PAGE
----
What is ‘Justice of the Peace’?
What is ‘Justice of the Peace’?
Mr R Rajaram (one of the 64 Justices of the peace who was appointed on the 1st September 2020)
Sixty-four Justices of the Peace (JP) took the oath of office and allegiance in Singapore on 1st September for a term of 5 years in a ceremony officiated by the Presiding Judge of the State Courts. They were appointed for significant contributions in their professions, the public service, social services and community at large.
Justices of the Peace (JP) originate in English legal tradition from medieval times when knights and members of the gentry were commissioned to keep the “King’s Peace”. They were unpaid volunteers with specific but limited police powers and could hear minor cases. The modern-day JP in England and Wales is typically a layperson whose duties evolved from those first bestowed upon them under the Justice of the Peace Act of 1361. Each appointee undergoes training in basic law and in the administrative duties of the magistrates’ court. In Scotland, a JP is a lay magistrate appointed from within the local community, provided some training in criminal law and procedure, and deals with less serious summary crimes, such as speeding, careless driving and breach of the peace.
The practice of appointing JPs exists elsewhere too. The website of the Ministry of Justice of Jamaica describes the JP “as a person of unquestionable integrity who seeks to promote and protect the rights of individuals and helps to give justice to those persons in a particular community.” Canada, New Zealand, Belgium, Tonga, Sri Lanka, Pakistan and Ireland, among others, all appoint JPs to undertake somewhat similar roles.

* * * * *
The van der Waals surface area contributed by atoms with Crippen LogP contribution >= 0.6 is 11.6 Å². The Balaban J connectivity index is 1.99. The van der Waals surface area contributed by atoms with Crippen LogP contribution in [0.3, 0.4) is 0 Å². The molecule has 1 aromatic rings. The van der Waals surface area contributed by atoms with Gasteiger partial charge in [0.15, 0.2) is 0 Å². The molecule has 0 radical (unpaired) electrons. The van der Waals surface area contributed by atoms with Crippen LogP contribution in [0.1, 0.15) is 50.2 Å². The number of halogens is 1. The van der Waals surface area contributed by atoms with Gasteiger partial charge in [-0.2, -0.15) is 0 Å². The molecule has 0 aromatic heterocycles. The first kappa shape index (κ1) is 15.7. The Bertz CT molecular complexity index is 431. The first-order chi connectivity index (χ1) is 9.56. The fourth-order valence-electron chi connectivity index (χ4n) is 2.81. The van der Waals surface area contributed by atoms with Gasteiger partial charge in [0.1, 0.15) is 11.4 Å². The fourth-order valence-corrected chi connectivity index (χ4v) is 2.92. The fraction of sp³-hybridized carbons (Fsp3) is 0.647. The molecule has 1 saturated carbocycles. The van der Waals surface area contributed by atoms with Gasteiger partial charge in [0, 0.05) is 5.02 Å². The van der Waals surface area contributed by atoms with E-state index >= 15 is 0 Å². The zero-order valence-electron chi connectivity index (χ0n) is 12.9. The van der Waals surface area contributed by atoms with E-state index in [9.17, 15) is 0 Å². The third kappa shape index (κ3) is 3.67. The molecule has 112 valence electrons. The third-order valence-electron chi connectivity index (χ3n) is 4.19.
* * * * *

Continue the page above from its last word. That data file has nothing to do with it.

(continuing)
In colonial Singapore, the first of the JPs were appointed in the early 1800s. They were prominent men and community leaders trusted by the government, and for the most part, helped to relieve the backlog of cases to be heard before the courts.
Tan Tock Seng who set up a hospital in Singapore that exists till today was the first Asian Justice of the Peace. So was P Govindasamy Pillai, another pioneering Singaporean and founder member of the Indian Chamber of Commerce and a well-known philanthropist who donated to temples including the Sri Srinivasa Perumal Temple. Mohamed Eunos bin Abdullah touted as the “father” of modern Malay journalism was a JP too.
JPs continue to be appointed in Singapore to the present day by the President as part of this enduring tradition. However, with a professionalized judiciary, the role of the JP has changed.
The modern duties and powers of a JP in Singapore include serving as Visiting Justices of our prisons and acting as a witness of character under several statutes. They also perform the duties of the Magistrate conferred on them by any written law.
Appointment as a JP is a solemn responsibility and one that befits the active contribution the recipients have made in their chosen field of endeavour.
The Indian Justices of the Peace who took oath on the 1st September are
- Mr Rajan s/o V K Krishnan (second term)
- Mr Ramamoorthy s/o Krishnan
- Mr M Rajaram
- Mr Rajaram Ramasubban
- Dr Prem Kumar Nair
- Mr Chandra Mohan Rethnam
- Mr Devendran Selvarajoo Devar
- Mr Gopala Krishnan s/o Muthu Radha Krishnan
- Mrs Sarojin d/o R Venkatasamy
- Ms Chandra Mallika